• World Cup soccer offers firms to learn about multiculturalism at the workplace and allows employees to learn of their coworker’s roots, resulting in greater camaraderie among them.
  • EasyVista, a global software company that also operates in the United States, created an application to engage employees in friendly competition during the World Cup. Employees picked a team they thought would win in each of the tournament rounds and were awarded points, which were tallied at the end to name the winner.
  • A third (34%) of white-collar professionals in the United States had plans to watch the men's FIFA World Cup 2018, of which 49% planned on watching the tournament during the workday (despite the fact that the United States wasn't playing in the 2018 FIFA World Cup), resulting in a productivity loss of $3.6 billion.
  • Nearly a fifth of white-collar workers identified themselves as "professional soccer fans": 28% millennials, 18% Gen Xers, and 8% Boomers.
  • The World Cup gives Americans a sense of nationalism and unity as they cheer their country team (one team across the population, unlike the NFL, for example).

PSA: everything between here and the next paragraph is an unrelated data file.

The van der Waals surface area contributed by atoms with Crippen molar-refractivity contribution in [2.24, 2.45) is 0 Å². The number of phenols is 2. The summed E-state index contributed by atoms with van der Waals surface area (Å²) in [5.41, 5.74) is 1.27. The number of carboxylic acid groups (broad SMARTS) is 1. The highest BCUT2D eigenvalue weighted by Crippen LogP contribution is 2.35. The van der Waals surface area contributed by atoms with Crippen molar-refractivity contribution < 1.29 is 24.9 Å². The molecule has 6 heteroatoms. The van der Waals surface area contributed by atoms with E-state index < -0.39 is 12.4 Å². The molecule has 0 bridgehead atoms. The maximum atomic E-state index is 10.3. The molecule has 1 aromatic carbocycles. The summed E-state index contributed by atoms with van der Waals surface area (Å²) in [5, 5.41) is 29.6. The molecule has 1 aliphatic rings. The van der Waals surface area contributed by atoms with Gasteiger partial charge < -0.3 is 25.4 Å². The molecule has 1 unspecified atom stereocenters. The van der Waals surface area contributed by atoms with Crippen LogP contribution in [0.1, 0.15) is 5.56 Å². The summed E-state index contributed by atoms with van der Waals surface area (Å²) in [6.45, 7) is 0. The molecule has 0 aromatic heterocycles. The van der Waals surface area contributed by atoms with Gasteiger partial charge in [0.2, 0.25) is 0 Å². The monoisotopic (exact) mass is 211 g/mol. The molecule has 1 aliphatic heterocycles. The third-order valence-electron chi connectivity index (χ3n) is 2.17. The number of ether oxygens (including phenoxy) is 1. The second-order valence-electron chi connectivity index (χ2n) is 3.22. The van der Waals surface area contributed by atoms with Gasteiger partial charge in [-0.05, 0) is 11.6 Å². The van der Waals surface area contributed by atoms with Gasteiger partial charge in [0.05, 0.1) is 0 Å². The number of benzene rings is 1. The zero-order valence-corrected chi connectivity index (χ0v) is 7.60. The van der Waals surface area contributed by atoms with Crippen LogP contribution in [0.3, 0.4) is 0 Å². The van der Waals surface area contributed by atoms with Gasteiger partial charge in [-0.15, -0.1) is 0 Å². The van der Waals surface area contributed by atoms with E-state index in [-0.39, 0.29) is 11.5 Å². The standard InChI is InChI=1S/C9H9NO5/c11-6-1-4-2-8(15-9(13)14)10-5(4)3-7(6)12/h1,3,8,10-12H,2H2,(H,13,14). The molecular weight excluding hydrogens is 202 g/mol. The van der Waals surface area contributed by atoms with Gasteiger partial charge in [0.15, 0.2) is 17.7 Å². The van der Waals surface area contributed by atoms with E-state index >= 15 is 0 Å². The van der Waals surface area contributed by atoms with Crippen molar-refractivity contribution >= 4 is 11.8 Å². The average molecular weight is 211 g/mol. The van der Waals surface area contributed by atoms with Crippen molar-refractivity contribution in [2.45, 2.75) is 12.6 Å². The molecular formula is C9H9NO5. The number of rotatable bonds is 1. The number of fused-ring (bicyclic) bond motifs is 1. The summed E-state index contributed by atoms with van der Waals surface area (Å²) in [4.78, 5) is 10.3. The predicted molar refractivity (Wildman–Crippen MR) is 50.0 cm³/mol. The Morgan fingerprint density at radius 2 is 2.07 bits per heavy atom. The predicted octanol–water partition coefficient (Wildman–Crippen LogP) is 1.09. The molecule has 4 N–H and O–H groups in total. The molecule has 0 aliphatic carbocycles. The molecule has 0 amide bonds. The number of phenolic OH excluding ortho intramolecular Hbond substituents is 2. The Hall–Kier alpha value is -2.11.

Olympics

  • The Olympics is among three of the major sporting events that Chicago-based staffing firm LaSalle Network considers an employee engagement and retention tool.
  • Seventy-two percent of white-collar professionals in the United States planned on watching the Summer Olympics in 2016 and 57% planned to watch an hour a day at work. This is estimated to result in a productivity loss of $5.4 billion.
  • Fifty-seven percent of professionals planned on discussing the Summer Olympics with their peers at the workplace: millennials (62%), Gen-Xers (54%), and Baby Boomers (21%).
  • The Olympics give Americans a sense of nationalism and unity as they cheer their country team (one team across the population, unlike the NFL, for example).

NFL (The Super Bowl)

  • With 77% business professionals planning on watching the Super Bowl, the game is hyped across offices.
  • Thirty-eight percent of white-collar workers planned on taking part in Super Bowl squares or another office pool with their co-workers. Gen Xers (44%) and were the most likely generation to gamble on the game in the office.